The affection that Ernest Hemingway had for Cuba sprang from his love of fishing, and numerous photographs of him brandishing dripping marlin and swordfish testify to his success around the clear waters of the northern cays. He came to know the waters well and, when the United States entered World War II, Hemingway, already having seen action in World War I and the Spanish Civil War, was more than ready to do his bit.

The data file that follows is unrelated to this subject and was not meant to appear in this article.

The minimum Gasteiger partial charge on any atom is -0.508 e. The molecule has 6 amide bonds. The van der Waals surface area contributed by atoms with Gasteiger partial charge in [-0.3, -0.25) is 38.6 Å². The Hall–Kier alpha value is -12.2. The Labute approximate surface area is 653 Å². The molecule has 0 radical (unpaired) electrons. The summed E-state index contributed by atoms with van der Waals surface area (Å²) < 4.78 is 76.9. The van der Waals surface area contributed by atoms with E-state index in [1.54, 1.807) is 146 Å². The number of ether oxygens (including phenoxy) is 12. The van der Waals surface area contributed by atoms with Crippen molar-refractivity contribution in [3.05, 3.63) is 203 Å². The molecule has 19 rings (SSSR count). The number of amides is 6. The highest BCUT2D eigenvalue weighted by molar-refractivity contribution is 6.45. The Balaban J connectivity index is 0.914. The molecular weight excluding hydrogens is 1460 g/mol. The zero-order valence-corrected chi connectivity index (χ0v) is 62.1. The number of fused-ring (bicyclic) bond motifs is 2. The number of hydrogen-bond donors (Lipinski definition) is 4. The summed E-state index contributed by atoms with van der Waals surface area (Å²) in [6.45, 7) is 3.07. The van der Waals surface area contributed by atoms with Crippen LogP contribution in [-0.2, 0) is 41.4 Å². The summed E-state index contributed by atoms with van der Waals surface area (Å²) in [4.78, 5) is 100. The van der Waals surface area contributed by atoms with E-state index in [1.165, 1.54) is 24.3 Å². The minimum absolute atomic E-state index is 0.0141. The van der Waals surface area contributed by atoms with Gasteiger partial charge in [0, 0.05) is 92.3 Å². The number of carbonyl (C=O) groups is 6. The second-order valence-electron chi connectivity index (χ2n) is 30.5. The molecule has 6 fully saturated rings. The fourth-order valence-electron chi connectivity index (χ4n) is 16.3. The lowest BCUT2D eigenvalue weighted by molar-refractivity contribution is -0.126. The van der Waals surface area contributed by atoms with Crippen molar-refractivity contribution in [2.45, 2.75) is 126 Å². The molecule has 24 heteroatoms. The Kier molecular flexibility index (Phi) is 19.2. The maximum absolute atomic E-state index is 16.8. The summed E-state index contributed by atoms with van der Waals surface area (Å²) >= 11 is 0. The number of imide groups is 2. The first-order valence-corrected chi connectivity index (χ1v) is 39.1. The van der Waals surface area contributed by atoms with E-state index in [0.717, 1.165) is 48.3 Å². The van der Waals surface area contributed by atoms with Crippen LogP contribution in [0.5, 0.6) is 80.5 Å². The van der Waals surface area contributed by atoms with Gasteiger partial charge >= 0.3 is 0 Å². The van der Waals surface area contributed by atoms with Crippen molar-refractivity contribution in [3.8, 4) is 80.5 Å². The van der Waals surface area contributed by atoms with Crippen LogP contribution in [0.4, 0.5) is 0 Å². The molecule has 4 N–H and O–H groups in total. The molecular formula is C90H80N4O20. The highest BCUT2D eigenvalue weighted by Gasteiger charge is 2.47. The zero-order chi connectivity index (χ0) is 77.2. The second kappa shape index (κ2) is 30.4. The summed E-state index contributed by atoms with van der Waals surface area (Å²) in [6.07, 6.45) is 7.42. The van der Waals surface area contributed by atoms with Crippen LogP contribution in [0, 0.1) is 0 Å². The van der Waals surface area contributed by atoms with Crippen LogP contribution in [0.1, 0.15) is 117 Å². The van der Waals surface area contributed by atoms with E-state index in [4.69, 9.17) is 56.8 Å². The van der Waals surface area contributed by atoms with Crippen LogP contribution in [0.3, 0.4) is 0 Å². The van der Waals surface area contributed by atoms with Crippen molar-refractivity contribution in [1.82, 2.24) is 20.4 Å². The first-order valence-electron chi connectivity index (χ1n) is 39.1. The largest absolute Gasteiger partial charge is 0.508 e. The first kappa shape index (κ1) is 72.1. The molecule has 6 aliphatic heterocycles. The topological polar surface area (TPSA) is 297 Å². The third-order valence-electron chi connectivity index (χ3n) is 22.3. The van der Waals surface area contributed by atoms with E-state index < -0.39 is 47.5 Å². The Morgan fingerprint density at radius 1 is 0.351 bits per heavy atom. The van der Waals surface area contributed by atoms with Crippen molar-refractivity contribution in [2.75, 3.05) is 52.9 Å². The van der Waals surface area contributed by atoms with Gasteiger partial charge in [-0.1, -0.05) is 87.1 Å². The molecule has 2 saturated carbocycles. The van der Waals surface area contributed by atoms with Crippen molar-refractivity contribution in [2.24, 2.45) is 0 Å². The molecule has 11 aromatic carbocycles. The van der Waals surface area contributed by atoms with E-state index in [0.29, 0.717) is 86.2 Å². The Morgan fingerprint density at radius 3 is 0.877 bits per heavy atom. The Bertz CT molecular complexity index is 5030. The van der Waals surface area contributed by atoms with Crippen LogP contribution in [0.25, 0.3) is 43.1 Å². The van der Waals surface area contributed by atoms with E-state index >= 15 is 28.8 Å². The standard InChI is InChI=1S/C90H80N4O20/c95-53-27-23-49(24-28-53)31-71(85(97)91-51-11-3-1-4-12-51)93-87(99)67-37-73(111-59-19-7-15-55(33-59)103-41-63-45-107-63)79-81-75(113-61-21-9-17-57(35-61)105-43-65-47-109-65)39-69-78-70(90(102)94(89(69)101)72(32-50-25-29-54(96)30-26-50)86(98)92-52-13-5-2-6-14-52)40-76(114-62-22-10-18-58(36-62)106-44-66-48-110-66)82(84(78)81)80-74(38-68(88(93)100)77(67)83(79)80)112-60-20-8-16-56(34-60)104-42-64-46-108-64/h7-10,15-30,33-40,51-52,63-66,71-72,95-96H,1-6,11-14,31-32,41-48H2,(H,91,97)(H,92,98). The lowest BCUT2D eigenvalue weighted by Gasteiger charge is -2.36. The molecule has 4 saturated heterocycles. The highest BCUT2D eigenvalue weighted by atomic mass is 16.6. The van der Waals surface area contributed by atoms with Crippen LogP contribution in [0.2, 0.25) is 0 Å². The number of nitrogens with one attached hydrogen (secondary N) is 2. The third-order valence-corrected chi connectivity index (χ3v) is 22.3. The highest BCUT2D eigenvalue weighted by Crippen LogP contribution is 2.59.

With the full support of the US ambassador to Cuba, Spruille Braden, he began to spy on Nazi sympathizers living in Cuba. He gathered enough information to have his 12m fishing boat Pilar commissioned and equipped by the Chief of Naval Intelligence for Central America as a kind of Q-ship (an armed and disguised merchant ship used as a decoy or to destroy submarines). His search-and-destroy missions for Nazi submarines off the cays continued until 1944 and he was commended by the ambassador, although according to some critics – notably his wife Martha Gellhorn – the whole thing was mainly a ruse for Hemingway to obtain rationed petrol for his fishing trips. Although he never engaged in combat with submarines, Hemingway’s boys’ own fantasies found their way into print in the novel Islands in the Stream.